Special Issue "Fibrinogen/Fibrin, Factor XIII and Fibrinolysis in Diseases"
A special issue of International Journal of Molecular Sciences (ISSN 1422-0067). This special issue belongs to the section "Molecular Pathology, Diagnostics, and Therapeutics".
Deadline for manuscript submissions: closed (31 December 2020).
In the final phase of coagulation cascade thrombin, a proteolytic enzyme of restricted substrate specificity is produced, which converts the soluble plasma protein fibrinogen into insoluble fibrin. Fibrinogen has a symmetrical hetero-trimeric structure, consisting of pairs of Aa, Bb and g chains. Thrombin cleaves short fibrinopeptides from the N-terminus of fibrinogen Aa chain and the Bb chain. The remaining a2b2g2 structure spontaneously polymerizes forming a fibrin clot. Such polymerized fibrin is still not stable enough to resist the shear stress of circulating blood and the proteolytic breakdown by the powerful fibrinolytic enzyme, plasmin. Stabilization of the fibrin clot is conferred by the activation of another coagulation factor, factor XIII (FXIII). FXIII is a hetero-tetramer of two potentially active A subunits (FXIII-A) and two inhibitory/protective B subunits (FXIII-B). It is activated by the concerted action of thrombin and Ca2+. Thrombin cleaves the activation peptide from FXIII-A and in the presence of Ca2+ the two subunits spontaneously dissociate allowing FXIII-A to assume an enzymatically active configuration. The active enzyme is a transglutaminase (FXIIIa) that crosslinks fibrin a and g chains and a2-plasmin inhibitor (a2-PI) to fibrin through e(g-glutamyl)lysyl bonds. This way FXIIIa mechanically strengthens fibrin and prevents its prompt fibrinolytic degradation.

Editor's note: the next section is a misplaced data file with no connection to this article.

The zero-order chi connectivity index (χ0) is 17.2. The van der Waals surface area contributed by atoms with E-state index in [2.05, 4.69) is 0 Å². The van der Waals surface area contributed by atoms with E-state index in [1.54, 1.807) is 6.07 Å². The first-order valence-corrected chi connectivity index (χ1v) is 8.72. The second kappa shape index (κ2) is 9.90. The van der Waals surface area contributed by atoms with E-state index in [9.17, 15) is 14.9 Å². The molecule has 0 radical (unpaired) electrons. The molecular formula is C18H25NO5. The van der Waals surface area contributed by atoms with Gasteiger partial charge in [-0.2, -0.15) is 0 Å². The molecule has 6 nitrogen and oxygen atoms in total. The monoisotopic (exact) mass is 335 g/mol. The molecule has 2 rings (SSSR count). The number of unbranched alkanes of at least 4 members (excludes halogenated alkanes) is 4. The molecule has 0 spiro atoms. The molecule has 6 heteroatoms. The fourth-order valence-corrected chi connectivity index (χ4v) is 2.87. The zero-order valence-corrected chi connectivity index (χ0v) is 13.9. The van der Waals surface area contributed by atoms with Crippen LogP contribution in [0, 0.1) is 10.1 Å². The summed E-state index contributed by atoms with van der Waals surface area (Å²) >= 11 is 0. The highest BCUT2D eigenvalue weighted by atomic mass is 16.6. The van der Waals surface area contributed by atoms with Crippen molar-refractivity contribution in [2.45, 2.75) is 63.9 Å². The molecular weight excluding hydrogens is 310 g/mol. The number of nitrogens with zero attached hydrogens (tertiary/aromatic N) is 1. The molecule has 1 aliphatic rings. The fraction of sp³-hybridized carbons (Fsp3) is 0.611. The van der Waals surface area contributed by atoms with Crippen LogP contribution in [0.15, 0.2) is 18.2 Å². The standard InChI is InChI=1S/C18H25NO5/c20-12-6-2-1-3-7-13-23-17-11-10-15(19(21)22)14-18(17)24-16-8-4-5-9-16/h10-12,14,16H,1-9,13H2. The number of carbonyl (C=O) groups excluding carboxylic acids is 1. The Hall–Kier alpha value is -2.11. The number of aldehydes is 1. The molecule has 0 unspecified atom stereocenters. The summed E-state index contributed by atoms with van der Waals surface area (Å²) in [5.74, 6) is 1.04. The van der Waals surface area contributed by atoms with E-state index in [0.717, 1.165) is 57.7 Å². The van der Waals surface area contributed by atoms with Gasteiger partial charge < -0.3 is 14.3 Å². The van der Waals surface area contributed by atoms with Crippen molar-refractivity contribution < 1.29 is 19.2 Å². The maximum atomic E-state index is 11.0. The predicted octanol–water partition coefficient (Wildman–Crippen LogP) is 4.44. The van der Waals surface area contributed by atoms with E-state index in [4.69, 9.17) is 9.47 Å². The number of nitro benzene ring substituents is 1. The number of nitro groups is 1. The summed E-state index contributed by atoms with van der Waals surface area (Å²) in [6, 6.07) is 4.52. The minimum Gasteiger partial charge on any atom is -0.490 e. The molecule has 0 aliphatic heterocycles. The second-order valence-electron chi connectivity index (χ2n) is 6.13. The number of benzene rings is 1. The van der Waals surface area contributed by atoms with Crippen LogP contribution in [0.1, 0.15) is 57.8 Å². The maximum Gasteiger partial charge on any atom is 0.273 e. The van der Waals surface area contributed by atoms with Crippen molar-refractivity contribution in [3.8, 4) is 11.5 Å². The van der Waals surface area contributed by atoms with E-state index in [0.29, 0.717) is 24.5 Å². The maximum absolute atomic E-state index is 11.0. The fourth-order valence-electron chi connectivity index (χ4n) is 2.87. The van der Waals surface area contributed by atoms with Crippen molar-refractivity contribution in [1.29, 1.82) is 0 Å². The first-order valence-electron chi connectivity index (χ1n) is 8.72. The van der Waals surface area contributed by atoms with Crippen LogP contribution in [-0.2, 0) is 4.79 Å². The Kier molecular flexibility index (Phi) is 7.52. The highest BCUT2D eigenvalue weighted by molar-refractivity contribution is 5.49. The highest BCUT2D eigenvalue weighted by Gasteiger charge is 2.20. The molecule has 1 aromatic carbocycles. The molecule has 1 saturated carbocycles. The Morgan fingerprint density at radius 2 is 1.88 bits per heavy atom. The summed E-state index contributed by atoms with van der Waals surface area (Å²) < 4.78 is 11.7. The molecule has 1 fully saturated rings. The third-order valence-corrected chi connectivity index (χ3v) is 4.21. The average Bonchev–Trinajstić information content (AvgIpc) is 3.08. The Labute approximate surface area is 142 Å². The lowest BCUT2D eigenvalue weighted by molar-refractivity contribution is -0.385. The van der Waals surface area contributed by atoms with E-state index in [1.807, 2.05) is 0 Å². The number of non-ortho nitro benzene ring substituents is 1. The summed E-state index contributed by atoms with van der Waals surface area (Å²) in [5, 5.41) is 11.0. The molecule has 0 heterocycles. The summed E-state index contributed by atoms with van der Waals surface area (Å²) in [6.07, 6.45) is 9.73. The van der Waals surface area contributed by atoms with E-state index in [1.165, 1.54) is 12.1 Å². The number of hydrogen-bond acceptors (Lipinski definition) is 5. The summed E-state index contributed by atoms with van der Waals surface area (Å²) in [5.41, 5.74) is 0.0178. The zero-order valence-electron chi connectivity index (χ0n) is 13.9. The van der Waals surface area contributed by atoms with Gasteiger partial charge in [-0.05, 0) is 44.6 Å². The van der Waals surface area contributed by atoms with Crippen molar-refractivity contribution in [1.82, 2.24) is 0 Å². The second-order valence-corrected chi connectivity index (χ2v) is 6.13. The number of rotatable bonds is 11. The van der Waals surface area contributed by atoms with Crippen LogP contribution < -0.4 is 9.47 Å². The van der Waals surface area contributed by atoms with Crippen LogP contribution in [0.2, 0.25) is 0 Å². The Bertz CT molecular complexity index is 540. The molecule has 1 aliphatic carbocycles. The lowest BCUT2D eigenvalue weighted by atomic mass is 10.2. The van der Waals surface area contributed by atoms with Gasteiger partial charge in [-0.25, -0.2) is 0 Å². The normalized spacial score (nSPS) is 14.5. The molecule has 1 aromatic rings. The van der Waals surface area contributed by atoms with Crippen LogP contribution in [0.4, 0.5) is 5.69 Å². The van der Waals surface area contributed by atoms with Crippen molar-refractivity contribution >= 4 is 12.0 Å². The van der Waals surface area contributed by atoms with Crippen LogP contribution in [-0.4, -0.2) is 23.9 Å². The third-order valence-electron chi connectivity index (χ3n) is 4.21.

The proper function of the terminal phase of coagulation cascade is essential for maintaining hemostasis. Inherited and acquired deficiencies of the three key components, fibrinogen, FXIII and a2-PI result in bleeding diathesis, while elevated plasma levels and certain polymorphisms can predispose to thromboembolic events. Many details concerning the involvement of these key proteins in the pathomechanism of different diseases remain unexplored. The aim of this special issue is to attract scientists working in this field, encourage them to publish their original results and share their views with the scientific community. It is our hope that the special issue will contribute to a better understanding of 1/ the biochemistry of the terminal phase of coagulation cascade, 2/ pathological events directly or indirectly involving the key components, 3/ their influence on the outcome of certain therapeutic interventions.
Prof. László Muszbek
Dr. Nicola J. Mutch
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